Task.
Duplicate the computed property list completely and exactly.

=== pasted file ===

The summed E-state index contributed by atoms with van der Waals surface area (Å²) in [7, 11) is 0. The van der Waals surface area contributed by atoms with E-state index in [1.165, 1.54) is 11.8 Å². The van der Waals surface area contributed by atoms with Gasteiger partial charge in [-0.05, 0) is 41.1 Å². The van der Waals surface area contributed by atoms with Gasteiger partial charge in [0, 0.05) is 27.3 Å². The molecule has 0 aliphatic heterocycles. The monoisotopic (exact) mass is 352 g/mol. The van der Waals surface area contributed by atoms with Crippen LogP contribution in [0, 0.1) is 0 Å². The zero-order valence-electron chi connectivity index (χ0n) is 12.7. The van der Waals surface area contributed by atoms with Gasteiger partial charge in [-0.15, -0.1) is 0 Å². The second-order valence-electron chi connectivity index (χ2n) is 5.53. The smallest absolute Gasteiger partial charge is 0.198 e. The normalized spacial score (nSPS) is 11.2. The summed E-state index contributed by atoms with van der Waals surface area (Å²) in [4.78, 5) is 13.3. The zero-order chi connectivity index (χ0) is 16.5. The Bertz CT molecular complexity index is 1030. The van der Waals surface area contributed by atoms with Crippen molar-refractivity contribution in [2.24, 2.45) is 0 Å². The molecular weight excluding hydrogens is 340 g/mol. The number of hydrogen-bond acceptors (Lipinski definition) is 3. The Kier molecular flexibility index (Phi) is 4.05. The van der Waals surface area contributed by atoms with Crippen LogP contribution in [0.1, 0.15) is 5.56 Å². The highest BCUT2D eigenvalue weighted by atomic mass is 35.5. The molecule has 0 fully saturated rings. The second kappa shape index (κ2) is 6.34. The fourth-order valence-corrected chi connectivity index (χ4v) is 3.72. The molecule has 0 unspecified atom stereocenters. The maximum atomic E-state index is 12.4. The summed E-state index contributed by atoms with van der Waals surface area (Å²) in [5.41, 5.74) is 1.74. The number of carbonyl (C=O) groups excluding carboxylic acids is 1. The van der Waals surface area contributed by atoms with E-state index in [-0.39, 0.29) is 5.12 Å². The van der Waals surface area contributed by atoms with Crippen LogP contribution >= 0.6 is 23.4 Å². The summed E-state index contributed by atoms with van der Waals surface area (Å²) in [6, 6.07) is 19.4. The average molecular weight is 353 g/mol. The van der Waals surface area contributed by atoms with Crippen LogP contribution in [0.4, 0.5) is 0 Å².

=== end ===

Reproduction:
The summed E-state index contributed by atoms with van der Waals surface area (Å²) in [7, 11) is 0. The van der Waals surface area contributed by atoms with E-state index in [1.165, 1.54) is 11.8 Å². The van der Waals surface area contributed by atoms with Gasteiger partial charge in [-0.05, 0) is 41.1 Å². The van der Waals surface area contributed by atoms with Gasteiger partial charge in [0, 0.05) is 27.3 Å². The molecule has 0 aliphatic heterocycles. The monoisotopic (exact) mass is 352 g/mol. The van der Waals surface area contributed by atoms with Crippen LogP contribution in [0, 0.1) is 0 Å². The zero-order valence-electron chi connectivity index (χ0n) is 12.7. The van der Waals surface area contributed by atoms with Gasteiger partial charge in [-0.15, -0.1) is 0 Å². The second-order valence-electron chi connectivity index (χ2n) is 5.53. The smallest absolute Gasteiger partial charge is 0.198 e. The normalized spacial score (nSPS) is 11.2. The summed E-state index contributed by atoms with van der Waals surface area (Å²) in [4.78, 5) is 13.3. The zero-order chi connectivity index (χ0) is 16.5. The Bertz CT molecular complexity index is 1030. The van der Waals surface area contributed by atoms with Crippen molar-refractivity contribution in [2.24, 2.45) is 0 Å². The molecular weight excluding hydrogens is 340 g/mol. The number of hydrogen-bond acceptors (Lipinski definition) is 3. The Kier molecular flexibility index (Phi) is 4.05. The van der Waals surface area contributed by atoms with Crippen LogP contribution in [0.1, 0.15) is 5.56 Å². The highest BCUT2D eigenvalue weighted by atomic mass is 35.5. The molecule has 0 fully saturated rings. The second kappa shape index (κ2) is 6.34. The fourth-order valence-corrected chi connectivity index (χ4v) is 3.72. The molecule has 0 unspecified atom stereocenters. The maximum atomic E-state index is 12.4. The summed E-state index contributed by atoms with van der Waals surface area (Å²) in [5.41, 5.74) is 1.74. The number of carbonyl (C=O) groups excluding carboxylic acids is 1. The van der Waals surface area contributed by atoms with E-state index in [-0.39, 0.29) is 5.12 Å². The van der Waals surface area contributed by atoms with Crippen LogP contribution >= 0.6 is 23.4 Å². The summed E-state index contributed by atoms with van der Waals surface area (Å²) in [6, 6.07) is 19.4. The average molecular weight is 353 g/mol. The van der Waals surface area contributed by atoms with Crippen LogP contribution in [0.4, 0.5) is 0 Å².